Remember the original Star Trek with William Shatner and Leonard Nimoy? It was hardly watched during the first run, but reached cult status years later. That is kind of how we feel about our 2018 Think Tanks. We don’t expect any of those issues to reach cult status, but we had some really good articles that year that we’d like you to know about. Since, we started that year with only a ninth the number of subscribers we have now, we know most of our current readers missed them. What a shame!
To fix that problem, we asked our readers, contributors, and editors to tell us about articles that impressed them. Over 30 of the articles were chosen (two thirds of the 2018 articles), but we are going to pass on just five, the ones listed in the table of contents. We’ll let you find the others by yourself.
Note that we have excluded articles written by editors, but Julia Daley’s and Marc Helgesen’s are included. This is because they were not editors at the time.
Our Think Tank issues are not just articles. We always start with a critically important video or podcast, by a leading expert, that gives us the brain science of that month’s theme. (If you have been skipping these, then shame on you!). The next page has the four most important lead-ins. Trust me; these are good. I mean really good.
We also started the PLUS section in 2018, but we did not put PLUS articles up for selection. One got chosen anyway: Marc Helgesen’s piece on telling students about sleep.
The 2018 Think Tanks and selected articles
Click on the covers to see the issues!
Working Memory, Mar 2018
The Role and Restrictions of Working Memory – Mike Kelland
Just what is working memory anyway? And what does it mean for language teachers? – Caroline Handley
Dealing with the limits of working memory repeated practice – Cindy Cheng
Starting with working memory and jumping on to something else – Curtis Kelly
Emotion, May 2018
Beyond logic and why you should be careful in the classroom – Curtis Kelly
Emotions across languages and textbooks – Glenn Magee
If emotions are made, we can reframe L2 anxiety and empower learners – Harumi Kimura
What positive psychology is NOT, and a bit about savoring – Marc Helgesen
Mindfulness, June 2018
Mindfulness: Lotus-free Educational Objective – Curtis Kelly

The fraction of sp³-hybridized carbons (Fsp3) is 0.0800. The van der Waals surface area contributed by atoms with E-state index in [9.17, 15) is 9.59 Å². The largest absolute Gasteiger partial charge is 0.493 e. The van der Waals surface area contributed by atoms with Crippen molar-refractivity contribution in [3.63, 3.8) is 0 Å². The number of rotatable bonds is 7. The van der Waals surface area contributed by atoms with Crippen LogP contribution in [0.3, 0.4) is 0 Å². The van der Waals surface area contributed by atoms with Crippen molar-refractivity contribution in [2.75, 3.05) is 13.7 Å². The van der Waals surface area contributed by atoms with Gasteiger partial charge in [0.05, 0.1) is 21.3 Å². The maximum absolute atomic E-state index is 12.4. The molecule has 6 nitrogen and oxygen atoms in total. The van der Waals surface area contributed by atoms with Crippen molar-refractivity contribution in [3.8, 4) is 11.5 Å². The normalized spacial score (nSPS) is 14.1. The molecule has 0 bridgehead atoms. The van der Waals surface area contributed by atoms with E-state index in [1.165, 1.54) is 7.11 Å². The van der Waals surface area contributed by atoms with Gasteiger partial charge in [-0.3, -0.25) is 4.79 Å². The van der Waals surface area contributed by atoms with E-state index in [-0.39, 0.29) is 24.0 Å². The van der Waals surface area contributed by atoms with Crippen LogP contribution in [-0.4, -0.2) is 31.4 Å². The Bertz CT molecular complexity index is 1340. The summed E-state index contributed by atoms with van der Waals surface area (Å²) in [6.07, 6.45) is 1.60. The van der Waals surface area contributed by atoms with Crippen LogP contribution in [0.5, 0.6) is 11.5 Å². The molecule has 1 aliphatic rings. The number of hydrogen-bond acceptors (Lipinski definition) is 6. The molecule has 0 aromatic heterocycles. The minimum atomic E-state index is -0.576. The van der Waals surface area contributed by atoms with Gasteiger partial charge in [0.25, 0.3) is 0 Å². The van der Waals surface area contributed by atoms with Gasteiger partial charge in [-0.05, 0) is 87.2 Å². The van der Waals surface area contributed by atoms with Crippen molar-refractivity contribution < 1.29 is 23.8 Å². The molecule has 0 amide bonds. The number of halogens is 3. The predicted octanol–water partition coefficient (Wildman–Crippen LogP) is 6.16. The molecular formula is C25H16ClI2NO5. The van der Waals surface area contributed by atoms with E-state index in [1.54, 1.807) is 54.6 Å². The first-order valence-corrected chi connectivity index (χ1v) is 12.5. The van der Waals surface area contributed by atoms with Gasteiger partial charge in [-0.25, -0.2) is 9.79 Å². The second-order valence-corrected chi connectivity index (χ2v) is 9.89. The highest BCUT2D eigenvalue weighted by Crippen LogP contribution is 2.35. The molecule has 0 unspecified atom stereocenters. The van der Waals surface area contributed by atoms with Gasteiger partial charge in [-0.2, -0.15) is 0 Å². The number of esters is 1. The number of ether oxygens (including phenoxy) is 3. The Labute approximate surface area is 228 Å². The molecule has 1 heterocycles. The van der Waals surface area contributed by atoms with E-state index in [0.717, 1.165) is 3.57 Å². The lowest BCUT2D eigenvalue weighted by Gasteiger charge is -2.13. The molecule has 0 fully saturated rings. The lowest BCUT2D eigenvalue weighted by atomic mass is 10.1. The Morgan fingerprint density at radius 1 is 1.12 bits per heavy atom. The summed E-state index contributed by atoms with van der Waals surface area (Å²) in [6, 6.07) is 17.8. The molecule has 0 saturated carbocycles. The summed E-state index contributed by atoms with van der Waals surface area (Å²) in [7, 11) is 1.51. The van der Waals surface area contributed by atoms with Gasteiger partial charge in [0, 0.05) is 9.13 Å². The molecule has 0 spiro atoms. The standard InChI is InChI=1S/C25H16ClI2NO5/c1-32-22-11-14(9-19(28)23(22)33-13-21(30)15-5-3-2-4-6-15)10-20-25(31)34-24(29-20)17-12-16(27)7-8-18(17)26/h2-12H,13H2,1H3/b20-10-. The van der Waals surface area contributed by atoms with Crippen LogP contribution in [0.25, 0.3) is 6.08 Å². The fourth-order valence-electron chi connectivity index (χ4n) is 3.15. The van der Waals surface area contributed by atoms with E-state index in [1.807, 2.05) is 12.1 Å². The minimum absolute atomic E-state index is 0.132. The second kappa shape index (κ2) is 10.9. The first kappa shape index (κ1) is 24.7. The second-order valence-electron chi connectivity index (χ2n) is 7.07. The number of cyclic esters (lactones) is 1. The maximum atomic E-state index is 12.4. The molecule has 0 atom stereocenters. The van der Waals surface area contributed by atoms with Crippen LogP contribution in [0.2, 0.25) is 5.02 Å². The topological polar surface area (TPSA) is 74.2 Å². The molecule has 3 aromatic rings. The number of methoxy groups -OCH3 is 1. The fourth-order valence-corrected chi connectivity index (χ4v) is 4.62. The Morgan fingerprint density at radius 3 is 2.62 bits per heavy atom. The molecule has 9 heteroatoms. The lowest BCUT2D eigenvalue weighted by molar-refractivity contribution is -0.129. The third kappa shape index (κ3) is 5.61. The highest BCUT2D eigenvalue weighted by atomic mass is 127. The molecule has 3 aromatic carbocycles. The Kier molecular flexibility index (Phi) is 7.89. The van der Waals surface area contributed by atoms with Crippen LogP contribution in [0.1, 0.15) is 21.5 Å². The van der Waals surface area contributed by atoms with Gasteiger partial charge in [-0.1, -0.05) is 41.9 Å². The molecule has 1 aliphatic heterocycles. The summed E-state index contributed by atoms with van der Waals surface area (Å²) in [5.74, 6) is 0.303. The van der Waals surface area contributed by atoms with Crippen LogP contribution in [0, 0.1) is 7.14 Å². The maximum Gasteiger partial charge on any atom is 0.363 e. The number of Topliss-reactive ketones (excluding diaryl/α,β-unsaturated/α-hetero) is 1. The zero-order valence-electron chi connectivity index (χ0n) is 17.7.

Mindfulness in 3 New Yorker Cartoons – Marc Helgesen
Loving Kindness Meditation in Reading Class – Toyoko Schmidt & Megumi Sugiyama
Yoga for Schools – Levy Solomon
Mindfulness for Learning in a Digital-Physical World – Heather Van Fleet
Exercise, July 2018
What ”turning on the brain” really means: John Ratey simplified – a bilingual version! – Masda Yuka
Exercise and intermittent movement – Steve Jugovic
Finally, a brain science finding with a major impact on teaching and the story of my change – Curtis Kelly
Let’s move: 5-minute energy breaks – Marc Helgesen
Adolescent Brain, Sept 2018
Why are teenagers self-absorbed risk-takers and how can we turn this to their advantage? – Amanda Gillis-Furutaka
Talking with students about their brains – Julia Daley
How to teach teenagers and not die trying – Jorge Correa Rodriguez
Self-criticality and the brain – Glenn Magee
Music, Dec 2018
Finding their voice: Singing and teaching with refugees in Australia– Skye Playsted
Turn up the music please! Music and language teaching for young learners– Herman Bartelen
Songlets for affective and cognitive self-regulation– Tim Murphey
How do we hear music? And why is listening to and performing live music so thrilling? – Amanda Gillis-Furutaka
Opening doors through ART in the classroom – David James McLeish
Curtis Kelly (E.D.D.), the first coordinator of the JALT Mind, Brain, and Education SIG, is a Professor of English at Kansai University in Japan. He is the producer of the Think Tanks, has written over 30 books and 100 articles, and given over 400 presentations. His life mission, and what drew him to brain studies, is “to relieve the suffering of the classroom.”